Welcome to the Peter Pond Society

This is the story of Peter Pond (1740-1807), an overlooked Connecticut Yankee who was the precursor to Lewis and Clark. He was born in Milford, CT, became a giant in the Canadian fur trade and returned to Milford to spend his final years. The location of his grave is unknown. Pond inspired Alexander Mackenzie to become the first white man to reach the Pacific Ocean overland across North America in 1793. This was 12 years before Lewis and Clark

Peter Pond news

In the 2 latest Peter Pond newsletters from April 2018 you can read reviews about a new fictional account of him and his pistol up for sale.

new book "The Rise and Fall of Peter Pond"

I am pleased to announce that the fourth book has been written on Peter Pond, this one the first historical novel about him, and it's by me. It is entitled "The Rise and Fall of Peter Pond" dealing with his glory years in Canada where he grew to major prominence but then plunged to a downfall due to fateful circumstances. The other books, as you probably know, have been non-fiction biographies written by Innis, Chapin and Gough, respectively. My book, a paperback, has been published and is ready to be ordered now. The cost is $20, plus $3 for shipping and handling. To have it mailed to you, mail me a check for $23 and I will send it right out. My snail mail address:


Bill McDonald
32 Elizabeth Street
Milford, CT 06460

First Across the Continent

This a portrait of Sir Alexander Mackenzie (1764-1820) by Sir Thomas Lawrence hanging in the National Gallery of Canada. Pond never had his portrait painted. The Mackenzie portrait is on the cover of a book about this famous explorer by Dr. Barry Gough, former history professor (currently retired) at Wilfrid Laurier University, Ontario, Canada. Gough, probably Canada's best authority on Pond, is also a charter member of the Peter Pond Society. The book cover graces this web page with his kind permission. The book is about Mackenzie, but shows he owes Pond a great debt in his rise to immortality. It was Mackenzie's book on his overland voyage to the Pacific Ocean that caused President Thomas Jefferson to launch the more famous Lewis and Clark Expedition, which reached its objective in 1805.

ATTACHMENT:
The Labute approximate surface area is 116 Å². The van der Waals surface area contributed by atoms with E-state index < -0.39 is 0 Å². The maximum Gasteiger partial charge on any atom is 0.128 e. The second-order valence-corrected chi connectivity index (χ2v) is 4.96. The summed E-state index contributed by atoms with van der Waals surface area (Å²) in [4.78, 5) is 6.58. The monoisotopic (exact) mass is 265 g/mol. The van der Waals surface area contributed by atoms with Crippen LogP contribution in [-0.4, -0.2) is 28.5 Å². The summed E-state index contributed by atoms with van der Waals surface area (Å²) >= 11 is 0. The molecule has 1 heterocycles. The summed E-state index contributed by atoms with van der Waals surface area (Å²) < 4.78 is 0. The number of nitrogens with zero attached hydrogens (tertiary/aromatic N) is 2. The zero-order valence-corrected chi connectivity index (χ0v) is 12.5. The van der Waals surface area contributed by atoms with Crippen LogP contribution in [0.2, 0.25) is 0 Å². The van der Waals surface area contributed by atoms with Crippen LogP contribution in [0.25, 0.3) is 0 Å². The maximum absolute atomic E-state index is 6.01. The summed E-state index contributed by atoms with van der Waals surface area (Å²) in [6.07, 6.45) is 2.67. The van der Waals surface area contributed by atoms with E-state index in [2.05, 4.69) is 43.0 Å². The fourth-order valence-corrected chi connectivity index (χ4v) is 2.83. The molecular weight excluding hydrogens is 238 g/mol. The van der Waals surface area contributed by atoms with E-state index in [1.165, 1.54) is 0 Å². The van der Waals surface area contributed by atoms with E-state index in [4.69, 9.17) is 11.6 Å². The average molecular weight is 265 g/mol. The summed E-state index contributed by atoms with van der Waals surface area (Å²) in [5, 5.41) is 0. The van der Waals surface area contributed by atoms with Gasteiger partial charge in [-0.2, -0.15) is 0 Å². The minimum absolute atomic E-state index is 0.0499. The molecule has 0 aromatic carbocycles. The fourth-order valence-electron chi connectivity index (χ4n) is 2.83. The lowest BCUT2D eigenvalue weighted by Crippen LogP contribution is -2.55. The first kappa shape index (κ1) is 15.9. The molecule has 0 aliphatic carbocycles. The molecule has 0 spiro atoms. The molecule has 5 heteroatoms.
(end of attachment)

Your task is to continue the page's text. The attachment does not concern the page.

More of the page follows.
It can be argued, therefore, that without Pond there probably would have been no Lewis and Clark Expedition. Peter Pond is an overlooked North American hero who deserves more attention than he has received. The United States had its Lewis and Clark Bicentennial 2003-2006. Canada observed the Mackenzie Bicentennial with much fanfare in 1993.

"Freshwater Passages: The Trade and Travels of Peter Pond"

David Chapin, author of "Freshwater Passages: The Trade and Travels of Peter Pond," spoke at the Sept. 22, 2014 meeting of the Milford Historical Society.

Pond, who was born in Milford in 1740, drew some of the earliest maps of the regions west of the Great Lakes and Western Canada. His exploits prompted President Thomas Jefferson to send Lewis and Clark on their quest to explore the Northwest Regions. After a lifetime of travel and adventure that few in the 18th century could have even imagined, Pond returned to Milford where he died in poverty in 1807.

Chapin is from Austin, Texas and has a Ph.D. from the University of New Hampshire´s College of Liberal Arts. He is also the author of "Exploring Other Worlds."

Magnificent Adventures

Though Pond never sat for a portrait, Illona Campbell depicted him for my March 1984 article in CANOE Magazine. The scene is from "The Magnificent Adventures of Alexander Mackenzie," by Philip Vail (Dodd, Mead and Co., New York, 1964) when Mackenzie first meets Pond: "Pond stalked into the hall, a pack of dogs at his heels. The gray-haired giant had not shaved in weeks, his buckskins were stained, and he was badly in need of a bath. But his natural dignity was overwhelming. He ate a large venison steak, a platter of bear-bacon, and a moose liver. He insisted his dogs be given fresh meat, too."

Peter Pond historical marker

A historical marker honoring Pond was installed at the edge of Milford Cemetery in October 2010. The cemetery is the oldest of its kind in the nation that has been continually operating. We thank the Milford Preservation Trust for footing the bill for the marker. We also thank the Milford Cemetery Association for granting permission to install the marker.

Peter Pond was inducted, along with four others, into the Milford Hall of Fame on September 22, 2009. The Hall of Fame plaque, with likeness and inscription are displayed in a corridor of Milford's Parsons Government Center. Milford artist Dorothy Kozlowski drew the likeness seen at the top of this page taken from the Campbell work above.